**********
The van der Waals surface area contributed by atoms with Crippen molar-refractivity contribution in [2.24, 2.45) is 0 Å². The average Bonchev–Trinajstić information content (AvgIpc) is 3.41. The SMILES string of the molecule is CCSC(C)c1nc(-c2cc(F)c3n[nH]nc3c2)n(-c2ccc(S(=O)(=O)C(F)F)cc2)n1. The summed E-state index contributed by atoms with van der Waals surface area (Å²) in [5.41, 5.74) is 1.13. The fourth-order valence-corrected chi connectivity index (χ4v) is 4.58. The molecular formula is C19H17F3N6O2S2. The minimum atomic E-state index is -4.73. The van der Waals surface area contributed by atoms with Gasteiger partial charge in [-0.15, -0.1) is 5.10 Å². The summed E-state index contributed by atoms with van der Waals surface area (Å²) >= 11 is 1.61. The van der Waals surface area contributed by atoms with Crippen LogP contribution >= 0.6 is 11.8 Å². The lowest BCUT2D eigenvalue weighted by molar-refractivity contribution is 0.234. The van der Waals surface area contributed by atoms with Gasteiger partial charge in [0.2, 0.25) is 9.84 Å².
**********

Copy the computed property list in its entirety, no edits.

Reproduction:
The van der Waals surface area contributed by atoms with Crippen molar-refractivity contribution in [2.24, 2.45) is 0 Å². The average Bonchev–Trinajstić information content (AvgIpc) is 3.41. The SMILES string of the molecule is CCSC(C)c1nc(-c2cc(F)c3n[nH]nc3c2)n(-c2ccc(S(=O)(=O)C(F)F)cc2)n1. The summed E-state index contributed by atoms with van der Waals surface area (Å²) in [5.41, 5.74) is 1.13. The fourth-order valence-corrected chi connectivity index (χ4v) is 4.58. The molecular formula is C19H17F3N6O2S2. The minimum atomic E-state index is -4.73. The van der Waals surface area contributed by atoms with Gasteiger partial charge in [-0.15, -0.1) is 5.10 Å². The summed E-state index contributed by atoms with van der Waals surface area (Å²) >= 11 is 1.61. The van der Waals surface area contributed by atoms with Crippen LogP contribution >= 0.6 is 11.8 Å². The lowest BCUT2D eigenvalue weighted by molar-refractivity contribution is 0.234. The van der Waals surface area contributed by atoms with Gasteiger partial charge in [0.2, 0.25) is 9.84 Å².